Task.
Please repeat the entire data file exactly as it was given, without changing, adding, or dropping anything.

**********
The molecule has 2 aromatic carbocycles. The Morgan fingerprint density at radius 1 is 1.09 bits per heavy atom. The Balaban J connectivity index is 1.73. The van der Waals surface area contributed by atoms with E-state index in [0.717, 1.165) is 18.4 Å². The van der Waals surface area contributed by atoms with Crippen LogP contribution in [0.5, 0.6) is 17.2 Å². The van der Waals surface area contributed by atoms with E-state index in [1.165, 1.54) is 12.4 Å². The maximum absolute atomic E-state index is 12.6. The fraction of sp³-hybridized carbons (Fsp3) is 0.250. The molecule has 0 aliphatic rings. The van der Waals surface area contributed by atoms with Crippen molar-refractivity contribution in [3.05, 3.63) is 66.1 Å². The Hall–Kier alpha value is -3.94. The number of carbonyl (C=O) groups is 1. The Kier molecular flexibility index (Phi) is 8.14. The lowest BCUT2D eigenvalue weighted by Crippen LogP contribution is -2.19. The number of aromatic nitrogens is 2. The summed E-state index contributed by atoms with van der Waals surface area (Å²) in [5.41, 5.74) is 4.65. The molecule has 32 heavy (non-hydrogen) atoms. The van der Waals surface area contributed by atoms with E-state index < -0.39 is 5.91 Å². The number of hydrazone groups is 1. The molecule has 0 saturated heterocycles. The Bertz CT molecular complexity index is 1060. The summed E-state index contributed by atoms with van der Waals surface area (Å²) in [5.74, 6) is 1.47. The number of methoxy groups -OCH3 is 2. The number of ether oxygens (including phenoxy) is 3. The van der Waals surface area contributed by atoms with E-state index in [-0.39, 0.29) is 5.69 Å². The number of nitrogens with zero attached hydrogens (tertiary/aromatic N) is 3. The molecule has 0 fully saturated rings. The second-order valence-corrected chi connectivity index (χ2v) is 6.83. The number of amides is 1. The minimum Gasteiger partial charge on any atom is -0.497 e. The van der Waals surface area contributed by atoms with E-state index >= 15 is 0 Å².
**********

The molecule has 2 aromatic carbocycles. The Morgan fingerprint density at radius 1 is 1.09 bits per heavy atom. The Balaban J connectivity index is 1.73. The van der Waals surface area contributed by atoms with E-state index in [0.717, 1.165) is 18.4 Å². The van der Waals surface area contributed by atoms with Crippen LogP contribution in [0.5, 0.6) is 17.2 Å². The van der Waals surface area contributed by atoms with E-state index in [1.165, 1.54) is 12.4 Å². The maximum absolute atomic E-state index is 12.6. The fraction of sp³-hybridized carbons (Fsp3) is 0.250. The molecule has 0 aliphatic rings. The van der Waals surface area contributed by atoms with Crippen molar-refractivity contribution in [3.05, 3.63) is 66.1 Å². The Hall–Kier alpha value is -3.94. The number of carbonyl (C=O) groups is 1. The Kier molecular flexibility index (Phi) is 8.14. The lowest BCUT2D eigenvalue weighted by Crippen LogP contribution is -2.19. The number of aromatic nitrogens is 2. The summed E-state index contributed by atoms with van der Waals surface area (Å²) in [5.41, 5.74) is 4.65. The molecule has 32 heavy (non-hydrogen) atoms. The van der Waals surface area contributed by atoms with E-state index < -0.39 is 5.91 Å². The number of hydrazone groups is 1. The molecule has 0 saturated heterocycles. The Bertz CT molecular complexity index is 1060. The summed E-state index contributed by atoms with van der Waals surface area (Å²) in [5.74, 6) is 1.47. The number of methoxy groups -OCH3 is 2. The number of ether oxygens (including phenoxy) is 3. The van der Waals surface area contributed by atoms with E-state index in [-0.39, 0.29) is 5.69 Å². The number of nitrogens with zero attached hydrogens (tertiary/aromatic N) is 3. The molecule has 0 fully saturated rings. The second-order valence-corrected chi connectivity index (χ2v) is 6.83. The number of amides is 1. The minimum Gasteiger partial charge on any atom is -0.497 e. The van der Waals surface area contributed by atoms with E-state index >= 15 is 0 Å².